Plants and Animals

Plants and animals—key building blocks of natural communities—face ecological threats that natural resource managers and volunteers are tasked with stewarding.

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Kudzu can dominate large areas to the exclusion of all native plant species.
Photographer: Flickr user reophax
In many natural areas, non-native invasive plants and problem insects are threatening the natural communities.

Non-native invasive plants such as kudzu can smother natural vegetation and destroy habitat needed by native animals. Non-native insects such as the gypsy moth can kill mature trees.

Non-native diseases, such as chestnut blight and Dutch elm disease, are also a problem for natural communities in parks and other natural areas. Native plants and animals have little or no immunity to these foreign pathogens.

A big shift in population dynamics of a native species can also cause trouble. A population spike of white-tailed deer can be catastrophic to other animals and plants in natural communities.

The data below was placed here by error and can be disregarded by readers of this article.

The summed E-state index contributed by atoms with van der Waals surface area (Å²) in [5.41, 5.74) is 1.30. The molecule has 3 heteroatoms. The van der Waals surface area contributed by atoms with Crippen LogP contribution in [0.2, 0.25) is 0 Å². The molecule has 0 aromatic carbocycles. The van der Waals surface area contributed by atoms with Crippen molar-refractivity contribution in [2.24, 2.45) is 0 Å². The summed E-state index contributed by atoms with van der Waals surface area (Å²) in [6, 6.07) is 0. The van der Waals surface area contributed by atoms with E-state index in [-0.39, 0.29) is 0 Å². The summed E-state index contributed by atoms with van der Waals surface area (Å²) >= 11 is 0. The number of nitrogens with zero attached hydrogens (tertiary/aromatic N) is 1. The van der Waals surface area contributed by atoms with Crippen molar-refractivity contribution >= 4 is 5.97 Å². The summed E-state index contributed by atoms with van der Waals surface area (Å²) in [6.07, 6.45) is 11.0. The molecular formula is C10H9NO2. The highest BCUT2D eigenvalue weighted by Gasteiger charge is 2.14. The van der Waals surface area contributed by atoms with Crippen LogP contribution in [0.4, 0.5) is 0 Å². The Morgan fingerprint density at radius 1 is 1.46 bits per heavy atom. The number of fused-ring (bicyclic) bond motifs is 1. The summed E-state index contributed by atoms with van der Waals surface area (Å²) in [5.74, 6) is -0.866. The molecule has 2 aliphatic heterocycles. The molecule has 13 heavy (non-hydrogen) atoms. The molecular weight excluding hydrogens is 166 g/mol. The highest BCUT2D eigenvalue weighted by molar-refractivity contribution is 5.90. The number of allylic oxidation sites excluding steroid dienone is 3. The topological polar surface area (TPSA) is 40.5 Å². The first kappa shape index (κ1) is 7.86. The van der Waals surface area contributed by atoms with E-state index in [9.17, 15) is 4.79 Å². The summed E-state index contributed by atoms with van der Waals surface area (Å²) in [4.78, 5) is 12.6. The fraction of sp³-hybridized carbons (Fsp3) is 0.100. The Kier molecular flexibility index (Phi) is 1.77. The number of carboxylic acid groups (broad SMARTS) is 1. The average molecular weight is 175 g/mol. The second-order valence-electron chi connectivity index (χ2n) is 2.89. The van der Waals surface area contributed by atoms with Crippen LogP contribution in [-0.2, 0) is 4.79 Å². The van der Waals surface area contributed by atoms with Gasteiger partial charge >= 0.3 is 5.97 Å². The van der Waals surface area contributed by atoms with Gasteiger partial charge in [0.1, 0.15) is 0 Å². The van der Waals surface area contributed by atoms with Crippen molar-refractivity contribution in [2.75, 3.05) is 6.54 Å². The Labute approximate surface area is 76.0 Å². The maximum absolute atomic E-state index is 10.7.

Photographer: Sam Sheline, courtesy of NatureServe
A good example is the white-tailed deer, whose population on the east coast has skyrocketed due to the local extinction of natural predators such as wolves and mountain lions, and a decline in hunting by humans.

Some plants and animals have already become extinct. Others have been extirpated in particular areas, meaning they can no longer be found there, although they still live in other locations. Park staff work to identify and protect species of concern.

Explore these topics:

Non-Native Invasive Plants

Non-Native Invasive Insects / Animals


Population Dynamics

Assessing Vulnerability of Species learn more about some of the most common ecological threats and how park staff and volunteers are working to reduce those threats.